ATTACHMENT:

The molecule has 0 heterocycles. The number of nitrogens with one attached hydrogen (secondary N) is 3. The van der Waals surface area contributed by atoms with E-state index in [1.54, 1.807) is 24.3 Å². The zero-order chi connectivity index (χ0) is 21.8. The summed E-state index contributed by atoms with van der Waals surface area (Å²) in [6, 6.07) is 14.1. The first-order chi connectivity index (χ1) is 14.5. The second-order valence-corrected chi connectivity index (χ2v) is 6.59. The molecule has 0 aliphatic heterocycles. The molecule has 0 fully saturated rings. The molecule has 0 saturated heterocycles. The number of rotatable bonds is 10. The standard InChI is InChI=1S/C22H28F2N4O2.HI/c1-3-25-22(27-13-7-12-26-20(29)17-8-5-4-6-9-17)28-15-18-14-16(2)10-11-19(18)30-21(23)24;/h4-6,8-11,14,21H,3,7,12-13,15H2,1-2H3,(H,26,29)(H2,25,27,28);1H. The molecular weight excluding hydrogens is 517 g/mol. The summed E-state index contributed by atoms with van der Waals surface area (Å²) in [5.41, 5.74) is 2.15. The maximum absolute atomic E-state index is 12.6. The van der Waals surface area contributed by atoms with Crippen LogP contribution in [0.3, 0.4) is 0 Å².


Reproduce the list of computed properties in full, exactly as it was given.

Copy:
The molecule has 0 heterocycles. The number of nitrogens with one attached hydrogen (secondary N) is 3. The van der Waals surface area contributed by atoms with E-state index in [1.54, 1.807) is 24.3 Å². The zero-order chi connectivity index (χ0) is 21.8. The summed E-state index contributed by atoms with van der Waals surface area (Å²) in [6, 6.07) is 14.1. The first-order chi connectivity index (χ1) is 14.5. The second-order valence-corrected chi connectivity index (χ2v) is 6.59. The molecule has 0 aliphatic heterocycles. The molecule has 0 fully saturated rings. The molecule has 0 saturated heterocycles. The number of rotatable bonds is 10. The standard InChI is InChI=1S/C22H28F2N4O2.HI/c1-3-25-22(27-13-7-12-26-20(29)17-8-5-4-6-9-17)28-15-18-14-16(2)10-11-19(18)30-21(23)24;/h4-6,8-11,14,21H,3,7,12-13,15H2,1-2H3,(H,26,29)(H2,25,27,28);1H. The molecular weight excluding hydrogens is 517 g/mol. The summed E-state index contributed by atoms with van der Waals surface area (Å²) in [5.41, 5.74) is 2.15. The maximum absolute atomic E-state index is 12.6. The van der Waals surface area contributed by atoms with Crippen LogP contribution in [0.3, 0.4) is 0 Å².